RAND Study Shows Relatively Little Public Money Spent Providing Health Care to Undocumented Immigrants
Nov 14, 2006
Published In: Health Affairs, v. 25, no. 6, Nov./Dec. 2006, p. 1700-1711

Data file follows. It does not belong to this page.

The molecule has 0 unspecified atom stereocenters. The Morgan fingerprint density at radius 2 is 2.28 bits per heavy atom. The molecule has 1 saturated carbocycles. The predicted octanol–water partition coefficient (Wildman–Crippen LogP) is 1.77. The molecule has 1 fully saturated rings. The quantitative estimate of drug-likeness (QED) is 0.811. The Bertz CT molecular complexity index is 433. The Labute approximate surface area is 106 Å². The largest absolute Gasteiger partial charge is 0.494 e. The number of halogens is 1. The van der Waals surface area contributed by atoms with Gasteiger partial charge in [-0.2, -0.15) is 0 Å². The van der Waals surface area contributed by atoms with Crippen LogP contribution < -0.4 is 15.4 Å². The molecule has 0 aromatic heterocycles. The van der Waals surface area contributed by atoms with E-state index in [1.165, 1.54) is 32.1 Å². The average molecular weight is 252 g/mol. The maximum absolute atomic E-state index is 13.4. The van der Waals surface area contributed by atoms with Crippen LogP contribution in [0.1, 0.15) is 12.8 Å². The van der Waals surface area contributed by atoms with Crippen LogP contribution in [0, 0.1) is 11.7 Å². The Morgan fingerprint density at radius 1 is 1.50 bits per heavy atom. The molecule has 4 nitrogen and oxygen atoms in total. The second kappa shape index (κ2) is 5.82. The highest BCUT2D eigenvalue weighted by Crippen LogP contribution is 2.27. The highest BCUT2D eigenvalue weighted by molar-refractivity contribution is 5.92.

Foreign-born adults in Los Angeles County, California, constituted 45 percent of the county's population ages 18–64 but accounted for 33 percent of health spending in 2000. Similarly, the undocumented constituted 12 percent of the nonelderly adult population but accounted for only 6 percent of spending. Extrapolating to the nation, total spending by the undocumented is $6.4 billion, of which only 17 percent ($1.1 billion) is paid for by public sources. The foreign-born (especially the undocumented) use disproportionately fewer medical services and contribute less to health care costs in relation to their population share, likely because of their better relative health and lack of health insurance. Immigrants use disproportionately less medical care than their representation in the U.S. population would indicate. Several salient dimensions of the "medical cost crisis" have received much attention, but one neglected topic involves the role of immigrants in shaping levels and trends in the costs of providing medical care. Notable research demonstrated lower medical care use among undocumented Latinos; however, it did not estimate the comparative medical costs of all types of immigrants. Similarly, other research has documented lower per capita health spending by the foreign-born but was unable to distinguish among the foreign-born by their naturalization or legal status. The relative absence of reliable cost numbers partly reflects the strong emotion surrounding immigration throughout U.S. history. Emotional pleas by advocates on both sides of the immigration divide are given especially free rein when scientific evidence is incomplete. Immigrants are a rapidly growing part of the population. According to the 2000 census, there were thirty-two million foreign-born people living in the United States—one in nine of the total U.S. population. Estimates indicate that the U.S. population will add 120 million people by 2050, 80 million of whom are or will be here as the direct or indirect consequence of immigration. An equally dramatic trend is the rapidly changing fraction of undocumented immigrants. Among immigrants in the United States for less than five years in 2002, almost half were undocumented. In 1970 the figure was less than 5 percent. Rival concerns have been raised about the costs of providing health care to immigrants—especially those who are here illegally. The relative unavailability of health insurance raises concerns about long-term health effects if immigrants do not obtain needed medical care. But the costs of providing health care to immigrants could be large, especially where they are heavily concentrated. Los Angeles County is the largest such community in the country. We employed novel data on health status and use of services, place of birth, and legal status of a representative sample of residents of Los Angeles County in 2000. These data allowed us to estimate service use and costs of care for nonelderly adults by nativity and type of immigrant, including the undocumented. Because of a dearth of objective cost estimates for the foreign-born, we also extrapolated our results to the entire United States. Although our cost estimates are by no means insignificant in absolute terms, the expense of providing medical care to the foreign-born—especially the public-sector cost—is much less than their population representation. This gap is largest for the undocumented.